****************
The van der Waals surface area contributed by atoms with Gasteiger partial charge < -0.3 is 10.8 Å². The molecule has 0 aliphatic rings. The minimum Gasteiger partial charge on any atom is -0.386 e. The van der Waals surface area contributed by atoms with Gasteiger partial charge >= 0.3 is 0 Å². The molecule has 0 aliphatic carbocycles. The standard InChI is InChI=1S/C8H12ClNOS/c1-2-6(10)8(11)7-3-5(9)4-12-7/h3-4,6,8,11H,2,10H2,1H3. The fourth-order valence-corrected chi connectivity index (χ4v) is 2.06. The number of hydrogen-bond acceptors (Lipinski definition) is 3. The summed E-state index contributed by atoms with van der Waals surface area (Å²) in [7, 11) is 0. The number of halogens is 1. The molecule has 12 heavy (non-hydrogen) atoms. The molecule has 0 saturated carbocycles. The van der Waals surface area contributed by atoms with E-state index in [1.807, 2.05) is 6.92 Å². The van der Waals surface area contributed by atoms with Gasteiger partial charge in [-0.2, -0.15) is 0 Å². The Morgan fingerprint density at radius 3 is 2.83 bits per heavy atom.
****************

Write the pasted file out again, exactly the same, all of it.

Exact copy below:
The van der Waals surface area contributed by atoms with Gasteiger partial charge < -0.3 is 10.8 Å². The molecule has 0 aliphatic rings. The minimum Gasteiger partial charge on any atom is -0.386 e. The van der Waals surface area contributed by atoms with Gasteiger partial charge >= 0.3 is 0 Å². The molecule has 0 aliphatic carbocycles. The standard InChI is InChI=1S/C8H12ClNOS/c1-2-6(10)8(11)7-3-5(9)4-12-7/h3-4,6,8,11H,2,10H2,1H3. The fourth-order valence-corrected chi connectivity index (χ4v) is 2.06. The number of hydrogen-bond acceptors (Lipinski definition) is 3. The summed E-state index contributed by atoms with van der Waals surface area (Å²) in [7, 11) is 0. The number of halogens is 1. The molecule has 12 heavy (non-hydrogen) atoms. The molecule has 0 saturated carbocycles. The van der Waals surface area contributed by atoms with E-state index in [1.807, 2.05) is 6.92 Å². The van der Waals surface area contributed by atoms with Gasteiger partial charge in [-0.2, -0.15) is 0 Å². The Morgan fingerprint density at radius 3 is 2.83 bits per heavy atom.